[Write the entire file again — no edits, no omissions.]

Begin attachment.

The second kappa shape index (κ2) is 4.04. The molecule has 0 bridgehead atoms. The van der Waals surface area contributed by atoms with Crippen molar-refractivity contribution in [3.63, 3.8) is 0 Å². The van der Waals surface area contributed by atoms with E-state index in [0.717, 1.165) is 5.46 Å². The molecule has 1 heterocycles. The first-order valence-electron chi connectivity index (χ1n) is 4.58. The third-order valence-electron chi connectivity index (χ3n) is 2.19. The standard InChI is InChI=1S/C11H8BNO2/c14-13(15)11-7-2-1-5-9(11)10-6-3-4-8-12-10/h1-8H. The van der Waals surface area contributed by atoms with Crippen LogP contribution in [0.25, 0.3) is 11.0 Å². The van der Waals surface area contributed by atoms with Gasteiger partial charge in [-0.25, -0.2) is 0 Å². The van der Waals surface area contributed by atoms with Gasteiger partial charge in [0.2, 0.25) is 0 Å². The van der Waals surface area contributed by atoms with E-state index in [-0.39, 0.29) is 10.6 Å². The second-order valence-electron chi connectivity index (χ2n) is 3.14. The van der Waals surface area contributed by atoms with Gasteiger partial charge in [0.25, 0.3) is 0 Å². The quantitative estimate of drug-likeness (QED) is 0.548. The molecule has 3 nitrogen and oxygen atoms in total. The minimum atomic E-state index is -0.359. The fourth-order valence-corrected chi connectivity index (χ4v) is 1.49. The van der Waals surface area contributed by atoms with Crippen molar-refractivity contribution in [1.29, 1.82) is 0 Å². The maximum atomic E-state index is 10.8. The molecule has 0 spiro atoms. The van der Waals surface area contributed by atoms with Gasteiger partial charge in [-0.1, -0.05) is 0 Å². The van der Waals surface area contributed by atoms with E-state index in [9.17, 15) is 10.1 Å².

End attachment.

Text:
The second kappa shape index (κ2) is 4.04. The molecule has 0 bridgehead atoms. The van der Waals surface area contributed by atoms with Crippen molar-refractivity contribution in [3.63, 3.8) is 0 Å². The van der Waals surface area contributed by atoms with E-state index in [0.717, 1.165) is 5.46 Å². The molecule has 1 heterocycles. The first-order valence-electron chi connectivity index (χ1n) is 4.58. The third-order valence-electron chi connectivity index (χ3n) is 2.19. The standard InChI is InChI=1S/C11H8BNO2/c14-13(15)11-7-2-1-5-9(11)10-6-3-4-8-12-10/h1-8H. The van der Waals surface area contributed by atoms with Crippen LogP contribution in [0.25, 0.3) is 11.0 Å². The van der Waals surface area contributed by atoms with Gasteiger partial charge in [-0.25, -0.2) is 0 Å². The van der Waals surface area contributed by atoms with Gasteiger partial charge in [0.2, 0.25) is 0 Å². The van der Waals surface area contributed by atoms with E-state index in [-0.39, 0.29) is 10.6 Å². The second-order valence-electron chi connectivity index (χ2n) is 3.14. The van der Waals surface area contributed by atoms with Gasteiger partial charge in [0.25, 0.3) is 0 Å². The quantitative estimate of drug-likeness (QED) is 0.548. The molecule has 3 nitrogen and oxygen atoms in total. The minimum atomic E-state index is -0.359. The fourth-order valence-corrected chi connectivity index (χ4v) is 1.49. The van der Waals surface area contributed by atoms with Crippen molar-refractivity contribution in [1.29, 1.82) is 0 Å². The maximum atomic E-state index is 10.8. The molecule has 0 spiro atoms. The van der Waals surface area contributed by atoms with Gasteiger partial charge in [-0.1, -0.05) is 0 Å². The van der Waals surface area contributed by atoms with E-state index in [9.17, 15) is 10.1 Å².